Welcome to the Python Control Systems Toolbox (python-control) User’s Manual. This manual contains information on using the python-control package, including documentation for all functions in the package and examples illustrating their use.

Overview of the toolbox

The python-control package is a set of python classes and functions that implement common operations for the analysis and design of feedback control systems. The initial goal is to implement all of the functionality required to work through the examples in the textbook Feedback Systems by Astrom and Murray. A MATLAB compatibility module is available that provides many of the common functions corresponding to commands available in the MATLAB Control Systems Toolbox.

Some differences from MATLAB

The python-control package makes use of NumPy and SciPy. A list of general differences between NumPy and MATLAB can be found here.

In terms of the python-control package more specifically, here are some things to keep in mind:

  • You must include commas in vectors. So [1 2 3] must be [1, 2, 3].

  • Functions that return multiple arguments use tuples.

  • You cannot use braces for collections; use tuples instead.

  • Time series data have time as the final index (see Time series data).


The python-control package can be installed using conda or pip. The package requires NumPy and SciPy, and the plotting routines require Matplotlib. In addition, some routines require the Slycot library in order to implement more advanced features (including some MIMO functionality).

For users with the Anaconda distribution of Python, the following command can be used:

conda install -c conda-forge control slycot

This installs slycot and python-control from conda-forge, including the openblas package. NumPy, SciPy, and Matplotlib will also be installed if they are not already present.


Mixing packages from conda-forge and the default conda channel can sometimes cause problems with dependencies, so it is usually best to instally NumPy, SciPy, and Matplotlib from conda-forge as well.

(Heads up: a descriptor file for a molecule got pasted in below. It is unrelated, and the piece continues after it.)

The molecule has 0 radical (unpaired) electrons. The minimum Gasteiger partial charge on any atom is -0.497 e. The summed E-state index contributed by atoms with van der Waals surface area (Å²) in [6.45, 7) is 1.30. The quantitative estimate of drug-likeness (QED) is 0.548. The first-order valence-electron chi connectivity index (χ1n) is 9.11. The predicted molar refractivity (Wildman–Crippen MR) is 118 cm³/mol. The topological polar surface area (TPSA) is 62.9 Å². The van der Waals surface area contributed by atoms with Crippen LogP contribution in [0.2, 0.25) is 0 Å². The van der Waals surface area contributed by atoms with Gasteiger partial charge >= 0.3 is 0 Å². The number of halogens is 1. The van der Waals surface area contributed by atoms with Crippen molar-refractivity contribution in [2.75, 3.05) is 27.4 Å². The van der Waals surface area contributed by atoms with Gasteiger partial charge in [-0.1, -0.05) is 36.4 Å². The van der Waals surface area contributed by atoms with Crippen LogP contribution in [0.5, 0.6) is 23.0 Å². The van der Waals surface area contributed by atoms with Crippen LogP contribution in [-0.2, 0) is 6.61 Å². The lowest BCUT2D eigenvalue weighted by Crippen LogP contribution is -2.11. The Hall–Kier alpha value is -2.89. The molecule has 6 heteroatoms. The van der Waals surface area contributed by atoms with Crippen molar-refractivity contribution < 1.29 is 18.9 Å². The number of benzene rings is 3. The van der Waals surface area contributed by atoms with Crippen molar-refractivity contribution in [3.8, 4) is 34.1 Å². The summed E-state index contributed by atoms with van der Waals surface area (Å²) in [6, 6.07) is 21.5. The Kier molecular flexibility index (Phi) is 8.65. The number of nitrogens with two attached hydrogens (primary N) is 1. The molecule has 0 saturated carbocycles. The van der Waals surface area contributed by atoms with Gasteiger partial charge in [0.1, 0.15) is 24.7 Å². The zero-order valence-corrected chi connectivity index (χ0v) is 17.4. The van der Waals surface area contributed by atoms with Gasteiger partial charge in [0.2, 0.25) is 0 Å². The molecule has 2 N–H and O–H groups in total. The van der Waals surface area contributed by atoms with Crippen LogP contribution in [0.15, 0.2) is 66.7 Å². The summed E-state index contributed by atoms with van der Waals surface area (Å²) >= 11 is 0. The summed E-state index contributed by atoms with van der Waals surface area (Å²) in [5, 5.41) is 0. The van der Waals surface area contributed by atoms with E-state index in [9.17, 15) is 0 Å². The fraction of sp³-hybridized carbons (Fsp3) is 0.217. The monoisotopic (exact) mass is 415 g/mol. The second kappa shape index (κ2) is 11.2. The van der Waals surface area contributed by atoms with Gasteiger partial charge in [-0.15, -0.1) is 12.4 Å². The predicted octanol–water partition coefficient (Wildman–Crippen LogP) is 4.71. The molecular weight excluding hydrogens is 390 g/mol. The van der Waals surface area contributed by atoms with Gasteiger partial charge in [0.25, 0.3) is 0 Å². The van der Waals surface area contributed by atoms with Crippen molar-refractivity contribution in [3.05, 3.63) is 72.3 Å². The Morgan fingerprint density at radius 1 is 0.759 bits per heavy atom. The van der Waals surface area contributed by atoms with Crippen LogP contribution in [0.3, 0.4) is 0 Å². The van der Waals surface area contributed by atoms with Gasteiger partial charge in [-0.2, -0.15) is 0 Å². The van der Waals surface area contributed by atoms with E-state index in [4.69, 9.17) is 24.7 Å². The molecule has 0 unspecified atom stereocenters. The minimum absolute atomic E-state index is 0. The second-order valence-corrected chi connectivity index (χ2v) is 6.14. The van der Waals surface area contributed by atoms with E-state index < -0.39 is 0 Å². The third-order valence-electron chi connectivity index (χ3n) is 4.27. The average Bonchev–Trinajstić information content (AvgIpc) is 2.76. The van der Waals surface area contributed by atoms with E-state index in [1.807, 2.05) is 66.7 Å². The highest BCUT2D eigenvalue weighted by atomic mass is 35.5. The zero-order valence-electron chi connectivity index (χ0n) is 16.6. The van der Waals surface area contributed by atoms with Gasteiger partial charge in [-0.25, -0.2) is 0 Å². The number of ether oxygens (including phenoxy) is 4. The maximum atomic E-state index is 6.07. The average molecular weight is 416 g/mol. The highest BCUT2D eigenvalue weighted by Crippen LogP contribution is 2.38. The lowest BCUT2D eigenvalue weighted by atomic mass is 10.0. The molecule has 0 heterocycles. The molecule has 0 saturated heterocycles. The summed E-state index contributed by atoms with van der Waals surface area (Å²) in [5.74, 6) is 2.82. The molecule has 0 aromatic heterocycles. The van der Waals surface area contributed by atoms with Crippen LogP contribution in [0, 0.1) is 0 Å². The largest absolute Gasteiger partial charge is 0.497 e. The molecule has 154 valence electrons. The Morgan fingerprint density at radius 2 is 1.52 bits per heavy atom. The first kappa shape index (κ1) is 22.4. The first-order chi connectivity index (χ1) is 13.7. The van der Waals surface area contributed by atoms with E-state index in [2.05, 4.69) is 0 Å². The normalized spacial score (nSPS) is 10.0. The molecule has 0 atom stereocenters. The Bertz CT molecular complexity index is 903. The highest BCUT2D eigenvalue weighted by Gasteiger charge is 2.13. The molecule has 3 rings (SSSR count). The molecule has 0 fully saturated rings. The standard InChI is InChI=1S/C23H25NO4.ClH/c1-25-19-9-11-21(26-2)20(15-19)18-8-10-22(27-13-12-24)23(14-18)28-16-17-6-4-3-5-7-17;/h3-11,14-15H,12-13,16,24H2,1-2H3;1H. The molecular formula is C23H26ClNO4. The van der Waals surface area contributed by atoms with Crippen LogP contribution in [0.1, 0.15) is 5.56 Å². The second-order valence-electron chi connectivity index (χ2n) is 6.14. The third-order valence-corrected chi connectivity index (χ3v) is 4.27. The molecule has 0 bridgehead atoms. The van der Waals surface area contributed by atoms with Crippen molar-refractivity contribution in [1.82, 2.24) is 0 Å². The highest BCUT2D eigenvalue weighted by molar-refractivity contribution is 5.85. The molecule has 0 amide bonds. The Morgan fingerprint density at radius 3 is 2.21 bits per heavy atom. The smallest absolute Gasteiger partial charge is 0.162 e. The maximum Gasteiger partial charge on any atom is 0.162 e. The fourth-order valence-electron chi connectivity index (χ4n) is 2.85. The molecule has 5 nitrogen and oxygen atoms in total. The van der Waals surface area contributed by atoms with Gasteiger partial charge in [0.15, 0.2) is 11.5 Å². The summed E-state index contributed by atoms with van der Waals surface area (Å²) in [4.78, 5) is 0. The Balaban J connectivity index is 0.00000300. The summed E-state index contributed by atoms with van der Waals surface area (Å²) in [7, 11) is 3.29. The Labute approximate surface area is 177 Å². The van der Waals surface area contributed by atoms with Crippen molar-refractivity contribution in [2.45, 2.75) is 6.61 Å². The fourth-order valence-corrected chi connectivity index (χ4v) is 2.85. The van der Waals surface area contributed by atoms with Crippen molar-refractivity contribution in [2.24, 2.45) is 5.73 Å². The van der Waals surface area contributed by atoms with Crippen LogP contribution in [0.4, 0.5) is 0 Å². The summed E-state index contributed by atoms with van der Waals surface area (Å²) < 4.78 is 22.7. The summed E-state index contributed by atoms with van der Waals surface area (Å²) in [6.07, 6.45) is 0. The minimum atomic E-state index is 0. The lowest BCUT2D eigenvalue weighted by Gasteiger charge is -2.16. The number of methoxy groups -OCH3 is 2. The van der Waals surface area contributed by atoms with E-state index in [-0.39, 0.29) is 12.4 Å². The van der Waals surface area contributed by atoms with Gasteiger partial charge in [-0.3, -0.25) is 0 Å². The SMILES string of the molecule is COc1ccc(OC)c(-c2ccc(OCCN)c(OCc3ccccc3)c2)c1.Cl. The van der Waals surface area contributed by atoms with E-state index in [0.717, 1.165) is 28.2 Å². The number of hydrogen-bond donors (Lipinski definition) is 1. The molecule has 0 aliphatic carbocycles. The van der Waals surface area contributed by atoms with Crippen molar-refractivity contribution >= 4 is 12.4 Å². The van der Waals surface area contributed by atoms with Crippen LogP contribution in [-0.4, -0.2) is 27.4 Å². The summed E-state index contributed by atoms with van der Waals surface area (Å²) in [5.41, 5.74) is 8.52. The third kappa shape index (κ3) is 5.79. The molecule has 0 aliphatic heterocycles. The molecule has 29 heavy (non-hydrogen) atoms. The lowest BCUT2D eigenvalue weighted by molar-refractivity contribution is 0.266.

To install using pip:

pip install slycot   # optional
pip install control


If you install Slycot using pip you’ll need a development environment (e.g., Python development files, C and Fortran compilers). Pip installation can be particularly complicated for Windows.

Many parts of python-control will work without slycot, but some functionality is limited or absent, and installation of slycot is recommended. Users can check to insure that slycot is installed correctly by running the command:

python -c "import slycot"

and verifying that no error message appears. More information on the Slycot package can be obtained from the Slycot project page.

Alternatively, to install from source, first download the source and unpack it. To install in your home directory, use:

pip install .

Getting started

There are two different ways to use the package. For the default interface described in Function reference, simply import the control package as follows:

>>> import control as ct

If you want to have a MATLAB-like environment, use the MATLAB compatibility module:

>>> from control.matlab import *